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How to Get Started With Exercise at 75

When you hit your mid-70s, you may feel like your daily routine is so baked in that adding something extra, like exercise, simply can’t be done. But fitness at 75 is evermore important.

A Harvard and Tufts study of 100 nursing-home residents ages 72 to 98 found that a moderate exercise routine (think: resistance bands or chair yoga) three times a week for 10 weeks helped reverse age-related issues like difficulty bending over, lifting anything over 10 pounds, and standing for stretches of time. And guess what? These gains can all be achieved by the over-75 set who have never worked out a day in their life, according to a 10-year investigation of healthy aging conducted by the MacArthur Foundation.

So what should you zero in on? Los Angeles-based fitness trainer Julie Diamond says, “At this age, you want to focus on flexibility, balance, and strength to reduce the risk of injury, symptoms of depression, and arthritis.” After getting the A-OK from your doctor (she can help direct your fitness path based on your current health condition), Diamond recommends starting with brisk walking for about 30 minutes, three to five times a week. If 30 minutes proves too much, she suggests breaking up your sessions into two or three 10-minute walks.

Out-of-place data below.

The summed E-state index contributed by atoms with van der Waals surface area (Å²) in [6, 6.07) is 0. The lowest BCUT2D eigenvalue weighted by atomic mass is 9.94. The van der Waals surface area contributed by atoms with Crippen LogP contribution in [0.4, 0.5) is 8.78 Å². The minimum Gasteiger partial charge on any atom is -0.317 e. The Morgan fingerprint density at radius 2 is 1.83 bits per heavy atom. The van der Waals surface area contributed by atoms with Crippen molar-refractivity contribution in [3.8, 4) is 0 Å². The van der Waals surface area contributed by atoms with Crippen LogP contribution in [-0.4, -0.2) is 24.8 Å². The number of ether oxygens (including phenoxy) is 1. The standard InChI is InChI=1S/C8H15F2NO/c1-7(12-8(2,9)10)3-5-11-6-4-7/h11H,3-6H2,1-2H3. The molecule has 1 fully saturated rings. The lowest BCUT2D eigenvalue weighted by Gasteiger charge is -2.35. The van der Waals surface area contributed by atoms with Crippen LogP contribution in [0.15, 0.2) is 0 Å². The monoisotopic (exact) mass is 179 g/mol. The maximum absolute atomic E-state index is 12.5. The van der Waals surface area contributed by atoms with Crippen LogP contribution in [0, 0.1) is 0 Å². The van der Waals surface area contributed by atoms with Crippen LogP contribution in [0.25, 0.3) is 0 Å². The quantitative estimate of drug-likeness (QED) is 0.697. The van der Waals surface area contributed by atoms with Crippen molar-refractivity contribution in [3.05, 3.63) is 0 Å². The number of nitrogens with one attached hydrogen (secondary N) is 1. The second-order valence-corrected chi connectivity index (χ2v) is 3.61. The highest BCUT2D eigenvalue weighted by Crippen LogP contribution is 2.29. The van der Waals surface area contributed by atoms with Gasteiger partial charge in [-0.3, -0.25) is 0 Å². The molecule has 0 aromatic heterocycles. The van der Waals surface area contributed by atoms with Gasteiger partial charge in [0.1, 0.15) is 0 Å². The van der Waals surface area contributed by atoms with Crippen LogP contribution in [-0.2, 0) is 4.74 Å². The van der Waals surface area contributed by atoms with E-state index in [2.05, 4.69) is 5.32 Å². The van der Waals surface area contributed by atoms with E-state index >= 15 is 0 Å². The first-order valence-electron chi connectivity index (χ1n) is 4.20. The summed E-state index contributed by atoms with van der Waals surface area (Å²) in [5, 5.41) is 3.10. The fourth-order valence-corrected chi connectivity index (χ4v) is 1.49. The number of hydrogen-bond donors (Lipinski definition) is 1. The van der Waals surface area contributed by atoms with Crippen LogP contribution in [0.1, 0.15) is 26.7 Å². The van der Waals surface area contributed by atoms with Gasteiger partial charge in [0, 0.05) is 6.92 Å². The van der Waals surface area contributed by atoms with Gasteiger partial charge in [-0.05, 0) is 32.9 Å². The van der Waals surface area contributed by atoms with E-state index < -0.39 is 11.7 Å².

Balance work can —and should — be done daily to help keep you steady on your feet.


When you feel ready, add balance work (think: standing on one foot) and strength training to your fitness routine, beginning with light weights (1 to 3 pounds) and slowly increasing as you get stronger. Balance work can —and should — be done daily to help keep you steady on your feet. However, if you’ve fallen recently or have spatial issues, you may want to start with balance work before taking up walking or strength training. And if free weights give you pause, weight machines provide stability — and even though they look intimidating, they’re easy to use.

If you find your mental acuity slipping (or have bouts of depression), you have even more reason to implement a fitness routine. “Exercise releases the body’s feel-good chemicals,” Diamond says. Beyond that, she says, “exercise is a great technique to help elevate stress and is vital for mental fitness. It’s been proven that exercise decreases overall levels of tension, elevates mood, and improves sleep and self-esteem — and that’s beneficial to everybody at any age!”

Photo: Bonnin Studio

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